My comments tonight will be limited to the public consultation process itself. I am a member of the SAC for Sir Charles Tupper School and I have attended every meeting of the Imagine Our Schools process, including the so-called SAC focus groups. This was my first experience being involved in a public consultation.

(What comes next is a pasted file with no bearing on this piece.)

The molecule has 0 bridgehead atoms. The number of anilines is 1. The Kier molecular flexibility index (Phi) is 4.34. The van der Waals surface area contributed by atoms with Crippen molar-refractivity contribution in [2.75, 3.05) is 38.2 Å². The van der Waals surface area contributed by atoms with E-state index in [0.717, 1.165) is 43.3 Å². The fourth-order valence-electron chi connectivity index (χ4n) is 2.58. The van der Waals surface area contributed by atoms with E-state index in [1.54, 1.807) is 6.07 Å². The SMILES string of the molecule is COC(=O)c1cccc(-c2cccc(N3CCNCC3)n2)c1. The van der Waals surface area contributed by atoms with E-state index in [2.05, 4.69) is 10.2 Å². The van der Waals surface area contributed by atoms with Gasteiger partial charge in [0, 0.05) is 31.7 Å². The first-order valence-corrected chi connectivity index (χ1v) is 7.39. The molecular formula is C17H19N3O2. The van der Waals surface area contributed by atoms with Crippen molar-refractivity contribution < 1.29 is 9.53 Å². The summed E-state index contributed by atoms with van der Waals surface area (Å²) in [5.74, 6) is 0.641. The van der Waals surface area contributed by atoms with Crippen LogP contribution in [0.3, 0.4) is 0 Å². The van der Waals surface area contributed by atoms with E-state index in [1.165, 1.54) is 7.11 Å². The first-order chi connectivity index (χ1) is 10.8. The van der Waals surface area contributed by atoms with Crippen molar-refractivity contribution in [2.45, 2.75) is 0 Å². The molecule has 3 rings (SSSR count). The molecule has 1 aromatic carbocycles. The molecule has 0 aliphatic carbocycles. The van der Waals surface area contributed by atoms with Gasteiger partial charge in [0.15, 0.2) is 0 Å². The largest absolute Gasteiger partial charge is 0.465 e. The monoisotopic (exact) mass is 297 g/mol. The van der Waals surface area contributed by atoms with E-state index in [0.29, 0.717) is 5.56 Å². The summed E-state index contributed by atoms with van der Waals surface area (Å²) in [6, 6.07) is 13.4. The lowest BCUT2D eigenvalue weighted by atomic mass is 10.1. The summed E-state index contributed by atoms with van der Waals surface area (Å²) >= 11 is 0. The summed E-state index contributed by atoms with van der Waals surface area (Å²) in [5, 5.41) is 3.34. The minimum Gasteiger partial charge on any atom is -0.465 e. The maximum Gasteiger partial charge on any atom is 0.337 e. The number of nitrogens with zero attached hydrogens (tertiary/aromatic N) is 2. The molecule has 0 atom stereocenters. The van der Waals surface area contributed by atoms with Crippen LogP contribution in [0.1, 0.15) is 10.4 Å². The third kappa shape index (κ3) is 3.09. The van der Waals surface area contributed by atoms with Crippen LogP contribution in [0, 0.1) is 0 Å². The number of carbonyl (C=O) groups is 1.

After sitting through Ms. O’Shaughnessy’s presentation on March 5, I want to clarify some points. First and foremost, it must be noted that the consultation process that we were promised by Carole Olsen on June 14, 2007 is NOT the consultation process that we ultimately ended up with. The consultation committee for the Citadel family of schools that Ms. Olsen promised was to include: 1 SAC rep from each of the 17 peninsular schools, 4 school administrators, 2 students, 2 community members, 6 HRSB advisors, and 3 external urban planning experts. In fact, this structure was included as a requirement set out in the RFP that the school board used to recruit the consultants. Despite this requirement, at the first meeting between the consultation team and the SAC reps, Ms. O’Shaughnessy advised us that the structure of the consultation process had been radically changed. The SAC reps were no longer going to be directly involved in the process, other than as a “focus group”. The school board would no longer be directly involved either. Now, given that the schools board’s staff response to the proposed plan clearly indicates they “disagree with consultants” on 10 of the specific school recommendations, I would suggest that it might have been advisable to retain the involvement of the school board and the SACs in the consultation. Had we kept the original structure, we might have ended up with a plan that satisfied all parties involved. What we have instead is a 10-year facilities master plan that doesn’t appear to make the school board happy and certainly doesn’t make the public happy. And, it cost us $240,000.